would, of necessity, have to be his profound and intense jealousy for the glory of God. The apostolic genius, or mindset, is Christ fully formed in a man whose whole life has been given over, who has counted all things as dung, including his own Jewish brilliance and natural abilities, that he may gain Christ. Even this phrase, "For from Him and through Him and to Him are all things," is an accurate statement of Paul's own life. In other words, Paul's fascination and preoccupation with the subject of Israel is not due to his being Jewish, but due to his profound apostolic jealousy for the glory of God. God has revealed to him that the issue of Israel is designed to reveal that glory. Paul chooses Israel because God desires to be known as the God of Israel. The question at the end of the age is, "Will we be willing to choose what God chooses, though all the world be offended at God's choice?" The Wisdom of God as Mystery A mystery can only be understood by being revealed, but will God reveal His mysteries to Gentile hearts that are contemptuous of Israel or who have no delight in seeing her future restoration? What would one say of a Church that is indifferent to the subject of Israel? Would that indifference not constitute the very conceit of which Paul warned? Can a Church that is conceited yet be the Church in any true way? Or, if the Church is the Body of Christ, of which He is the Head, and therefore shows forth the character of Him who is the Head, namely, the humility of God, can it be the Church and be conceited at the same time? It can conduct services and be known as, and called a church, but can it be authentically the Church, especially at the consummation of this age? Conceit is a deadly thing, and a synonym for conceit is pretension. In fact, could there be any greater pretension than for the Church to think that it itself is Israel, and see itself as replacing Israel, because it believes that Israel is finished? Once it takes to itself the identity of Israel, it is not too far from taking on another identity and presumption, namely, that it is the Kingdom. Then, it does not have to wait for the coming of the King, because it sees itself, as the Church, as being already 'the Kingdom come.' If we allow the leaven of conceit to blind us to this one mystery, then we set in motion a series of things that actually disfigures us to the degree that we are not the Church anymore, and puts us, ironically, in opposition to the very purposes of God Himself, even ostensibly in God's own name! We become so conceited that we are blinded to our error and condition. In His great wisdom, God takes the most foolish, the most despicable and the most distasteful thing to the Church, which is the unsaved Jew, and makes him a major key to the Church's sanity and character. And the Church, composed essentially of Gentiles, likewise the most foolish, the most despicable and the most distasteful thing to an unsaved Jew, is the instrumentality and the chosen agency of God for Israel's deliverance and restoration in the Last Days. This is at the heart of the mystery, namely, that God must choose, and has chosen, the foolish and least likely thing, humanly speaking. From the Jewish perspective, Gentiles are to be despised and looked upon with contempt, as being morally less than what Jews are, and historically, they have every reason to harbor this attitude. Through the ages, it has been Gentiles who have inflicted suffering of every kind upon them, even in the name of Christ: the Crusaders with the white crosses on their tunics, the Spanish Inquisition, the forced conversions under Catholicism, the expulsions, the pogroms, the Holocaust. We have no idea how horrendous the Christian Church's relationship with the Jew has been through the ages. There is nothing more repelling and more repugnant to the Jew than the name of Christ, because it was in that name that they have been historically persecuted, driven out, hunted down and burned at the stake. With that history of violence and bloodshed, however, it is still the Church whom God has chosen to be the agent of Israel's earthly deliverance in her final time of chastisement known as the Time of Jacob's Trouble (Jeremiah 30 & 31). But as we shall see, it is a Church, then, of a particular and peculiar kind. The issue of Israel, and the need for the Church to identify with that people, itself brings the whole issue of the Last Days before the Church. What kind of a Church will we choose to be? Do we want to succeed on the denominational, institutional model, or do we go for the heavenly and authentic thing? Will we stand for God and His purposes, even though it brings hostility against us? If we are neutral, or worse, indifferent to God's purposes for Israel, we nullify ourselves as the Church toward the Jew. It is much more than the issue of an ethnic nation; it is rightly the issue of the faith which, in turn, is the issue of God! This is how important the subject of Israel is. It is just as wrong, however, to regard Israel from a sentimental view as from a view that totally rejects it. Both views are wrong. There is only one view that is right, namely, the apostolic view of the mystery as Paul saw it, and which needs again to be communicated, understood and received. The strains and the pressures of the Last Days, as they will come upon the Church with regard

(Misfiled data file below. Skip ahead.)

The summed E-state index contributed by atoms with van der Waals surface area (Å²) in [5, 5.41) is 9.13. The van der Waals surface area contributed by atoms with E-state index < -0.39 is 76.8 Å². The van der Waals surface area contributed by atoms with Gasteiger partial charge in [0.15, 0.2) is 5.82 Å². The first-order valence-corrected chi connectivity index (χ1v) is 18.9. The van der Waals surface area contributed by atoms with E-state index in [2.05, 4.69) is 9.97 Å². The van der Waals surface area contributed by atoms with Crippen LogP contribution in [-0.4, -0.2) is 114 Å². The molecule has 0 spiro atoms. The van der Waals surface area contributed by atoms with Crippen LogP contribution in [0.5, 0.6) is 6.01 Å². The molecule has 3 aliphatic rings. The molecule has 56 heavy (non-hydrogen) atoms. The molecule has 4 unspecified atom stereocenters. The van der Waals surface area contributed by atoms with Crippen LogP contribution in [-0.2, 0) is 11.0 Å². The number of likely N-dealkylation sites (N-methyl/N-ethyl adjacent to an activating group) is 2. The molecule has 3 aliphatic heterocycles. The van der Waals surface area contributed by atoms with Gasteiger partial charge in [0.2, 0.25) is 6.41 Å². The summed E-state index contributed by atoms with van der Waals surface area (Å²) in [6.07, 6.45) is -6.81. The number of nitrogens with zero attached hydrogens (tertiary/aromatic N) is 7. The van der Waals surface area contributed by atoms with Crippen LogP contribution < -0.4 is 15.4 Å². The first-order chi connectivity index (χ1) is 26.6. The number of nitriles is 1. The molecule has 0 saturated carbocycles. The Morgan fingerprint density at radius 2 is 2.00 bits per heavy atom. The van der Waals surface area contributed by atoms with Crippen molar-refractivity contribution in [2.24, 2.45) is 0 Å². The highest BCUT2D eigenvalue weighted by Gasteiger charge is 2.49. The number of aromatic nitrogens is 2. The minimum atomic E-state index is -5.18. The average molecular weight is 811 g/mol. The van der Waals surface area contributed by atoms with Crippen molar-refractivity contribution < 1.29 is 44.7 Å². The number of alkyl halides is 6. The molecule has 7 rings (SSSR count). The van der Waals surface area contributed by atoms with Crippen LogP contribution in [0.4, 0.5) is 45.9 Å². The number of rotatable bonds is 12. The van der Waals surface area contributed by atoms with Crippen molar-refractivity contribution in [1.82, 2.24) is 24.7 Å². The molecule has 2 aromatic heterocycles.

to Israel, cannot be sustained on the basis of human sentiment. No natural affinity for Jews, or Israel, will have the strength to carry the weight that God will ask us to bear; therefore, no other attitude towards Israel will suffice than that which is apostolic. Somehow, as we have said, the failure to understand this mystery opens us to a particular conceit. It has been our observation that the Church at large, particularly in its charismatic forms, is largely conceited, puffed up, inflated and more or less views the faith in a self-centered, self-aggrandizing way, for the benefit that can be derived out of it for oneself. Such a disposition condemns us to conceit over this mystery as well as conceit over all the mysteries of the faith. Ignorance of this one comprehensive mystery is a guarantee for the Church to become inflated in its estimation of itself. Conceit is antithetical to the Kingdom and to the character of God. God's counter-provision as antidote is the mystery of Israel. Mystery is something that has to be given to those who will receive it, who are contrite and broken in spirit. Only a heart with such a disposition can apprehend and be apprehended by this mystery. In the wisdom of God, the Church will never be the Church in the apostolic and prophetic stature and fullness of God's intention, independent of the mandate that God has exclusively reserved for it with regard to His people Israel. God chose an obdurate and resistant people, the Jew, who is symbolically a statement of all mankind. In fact, Paul calls them "the enemies of the gospel" and then he adds, for your sake (Rom. 11:28). The Church needs to hear that. Have you witnessed to a Jew lately? They are unsparingly sharp and critical. They can see right through our shallow and comical tele-evangelists while we continue to dote and palpitate over them, even sending our contributions in to support them. The Jewish apostle Paul is the apostle to the Gentiles, to communicate this mystery, because in the process of taking up its mandate of being Israel's earthly 'deliverer,' the Church attains its eschatological fullness as the Church. And it attains that fullness because the mandate is so ultimately requiring, so extraordinarily sacrificial, and makes such an ultimate demand. Jews are tough and resistant, but in the very act of being faithful to God's requirement toward Israel, the Church demonstrates what has always been its calling. But the Church cannot fulfill its mandate and requirement except it comes to full apostolic and prophetic stature in itself, which is to say, authentic, through and through. Moving Israel to Jealousy Every card is stacked against the Church if we are to move the Jew to jealousy in the Last Days. Every historical thing is against us, yet Paul tells us that "salvation has come to the Gentiles, [so as] to make them jealous (Romans 11:11)." What kind of a Church can conceivably move Israel to jealousy? You will have to be an extraordinary saint not to join the increasing chorus of anti-Semitic hatred that already is becoming global in a soon-coming time. And, except that we are extraordinary saints that can love a people who are unlovely and antagonistic, we will be swept up together with the world in its opposition to this people. We are moving, clearly, toward a radical conclusion of the age. Centrifugal factors and forces are tirelessly working to polarize and to radicalize, and we are daily allowing ourselves to be brought to the one ground or the other. There are decisions being made, of which we might not even be aware, that are fraught with significance in that they are either moving us more radically toward God or more radically away from God. We will either end up apostate or apostolic, for there will be no neutral ground. The word 'apostate' is not limited to men with fists clenched in anger at God, but includes the countless millions found in church pews, mindlessly singing choruses and hymns. Paul continues with the mystery, ...that a partial hardening has happened to Israel until the fullness of the Gentiles has come in; and thus all Israel will be saved (Romans 11:25-26a). This 'fullness of the Gentiles' is not so much the designation of a time frame, but the fulfillment of an event, or the consummation of the Church's missionary objective in the world. God is waiting for a certain number of believers from all nations of both a qualitative and quantitative kind. To believe that the Church has the responsibility to save nations, per se, is naive and conceited. The Church's mission task is no more than to "save from among the Gentiles a people for His name" (Acts 15:14). The evangelization of the nations, per se, will become Israel's task when she becomes the first nation saved and restored to a relationship with God. Israel's restoration, therefore, waits on something outside of herself, namely, a certain fullness of Gentiles from among the nations. How many of us in our missionary endeavors link the two things together? "When the fullness of the Gentiles comes in," something is released that has been held in abeyance that means deliverance for Israel. Israel is not itself the agent of her own deliverance and restoration, nor can she be.